Wait… I have it… Ryan Poli’s in the Catbird Seat! Oh wait, he actually is. The world-traveling Chicago ex-chef of Tavernita, Perennial and (way back) Butter is moving to the rapidly heating up dining city of Nashville to take over arguably its most acclaimed homegrown restaurant. A Chicagoan in that kitchen is no interloper, though—original co-chef Josh Habiger came out of Alinea. Country songwriters, there’s a lyric about travelin’ from Noma to Nashville waiting for you. (The Tennessean)


Karyn’s, the small empire devoted to raw foods and veganism, announced it was in trouble. Little did it know how much—when it proposed a fundraiser to come up with $300,000 (that’s a lot of raw carrots), an employee (ex?) turned up on social media with a lengthy post that alleges a lot of spoilage in the land of mindful eating. The post alleges everything from payroll chicanery (while Karyn drives a Bentley—a freakin’ Bentley), to frighteningly bad sanitary practices (read about the stained towels from the colon cleansings), to doubting her claims of her own health benefits from the lifestyle (he suggests a plastic surgeon played a role). Is any of it true? Judge for yourself here, and note that she’s already lost one lawsuit this year (per Eater), but one pretty damning item had Karyn’s full cooperation—this tone-deaf 2014 video (h/t Audarshia Townsend) she did for Chicago Business in which she shows off her Imelda Marcos-level shoe collection. Leather shoe collection.


Boy, if you want to see Foodie Twitter in a tizzy, the new Next season tickets is… Mindy Segal making pot brownies. As Eater put it in a kind of perfect storm, “Segal is the first James Beard Award winning chef to develop and co-brand a line of pot edibles.”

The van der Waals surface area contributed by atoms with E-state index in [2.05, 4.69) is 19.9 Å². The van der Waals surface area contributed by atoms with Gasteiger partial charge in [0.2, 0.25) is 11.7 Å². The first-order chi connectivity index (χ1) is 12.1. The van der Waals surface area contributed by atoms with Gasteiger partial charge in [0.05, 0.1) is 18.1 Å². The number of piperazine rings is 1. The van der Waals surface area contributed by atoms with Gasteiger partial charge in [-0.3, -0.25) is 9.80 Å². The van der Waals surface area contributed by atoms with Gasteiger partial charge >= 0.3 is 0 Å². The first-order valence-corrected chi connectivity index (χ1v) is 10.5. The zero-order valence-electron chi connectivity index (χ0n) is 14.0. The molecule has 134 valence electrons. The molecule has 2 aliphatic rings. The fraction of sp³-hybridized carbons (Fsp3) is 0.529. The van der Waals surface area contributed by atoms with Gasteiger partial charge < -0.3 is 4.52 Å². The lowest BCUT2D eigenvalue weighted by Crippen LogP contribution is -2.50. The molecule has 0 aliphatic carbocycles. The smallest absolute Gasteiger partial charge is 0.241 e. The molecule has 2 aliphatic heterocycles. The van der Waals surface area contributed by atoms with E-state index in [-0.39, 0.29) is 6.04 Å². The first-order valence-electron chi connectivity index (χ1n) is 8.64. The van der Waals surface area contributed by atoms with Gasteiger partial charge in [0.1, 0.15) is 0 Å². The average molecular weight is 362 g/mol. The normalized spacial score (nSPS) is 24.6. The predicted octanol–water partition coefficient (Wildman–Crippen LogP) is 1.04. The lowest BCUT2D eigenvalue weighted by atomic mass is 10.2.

Season tickets for Next went on sale this week. And immediately had problems. It seems resolved, but you have to wonder if Tock, Nick Kokonas’s Open Table-killer ticketing system, will ever be robust enough to withstand the pressure of opening day for the restaurant it was built for. But at least one question was answered—people still care about getting tickets for Next! (Facebook)


You either know if you want to eat at a Chicago restaurant named for the Hamptons or not: “The lobster mac and cheese ($19) comes flecked with bits of lobster as well as the novel mix-in of rainbow chard, the red stems of which mimic lobster when buried in egg noodles. In a frequent deficiency of the dish, the tide of cheddar overwhelms the subtle, scarce shellfish, leaving you to wonder why you’re paying for it when a side of mac and cheese costs $8. A high-price, low-return ingredient, lobster epitomizes the 220-seat restaurant, the latest occupant of the capacious space that housed the short-lived Baume & Brix and, before that, Rumba,” says Graham Meyer in Crain’s, not remembering what the space was long before that: Steven Seagal’s Restaurant!


The news that Gus’s Fried Chicken is pretty good isn’t really news to a lot of people who’ve been to it in Memphis or elsewhere, but Amy Cavanagh in Time Out says so anyway: “Tender chicken cocooned in a light, thin exterior that shatters when you cut into it. It’s spicy, with heat that gently sneaks up on you, though not remotely close to the incendiary Nashville-hot style at the Roost and not so hot that it doesn’t benefit from a squirt of Crystal hot sauce out of a plastic packet. I usually prefer dark meat, but Gus’s breasts are surprisingly juicy and flavorful.” Yes, we’re still talking about chicken at the end.


The one food person in this year’s Reader People issue—assuming you don’t count an anti-food person, a hunger striker—is hot chef of the moment Diana Davila, of Cantina 1910, who talks to Mike Sula how she arrived at what she calls her calling, Mexican Midwestern. That doesn’t rise to the People issue’s usual level of obscurity—I wrote about Davila when she was planning the restaurant—but besides going more in-depth in some areas, Sula manages to get her last name right…


By way of promoting Sunday’s Filipino Kitchen & Kultura Festival this SundaySteve Dolinsky has a great lengthy introduction to one of the city’s most overlooked cuisines (at least given its presence on the north and northwest sides), Filipino food. (If you plan to go, know that you have to have a ticket this time; follow the first link above.)


If you want a hot cuppa art, Brendan Sodikoff’s Sawada Coffee (opening tomorrow inside Green Street Smoked Meats) is the place, says the Trib: “Sodikoff partnered with Hiroshi Sawada, Asia’s first winner of the Latte Art World Championship in 2008. Sawada spent the last three years training Hogsalt staff on barista skills.”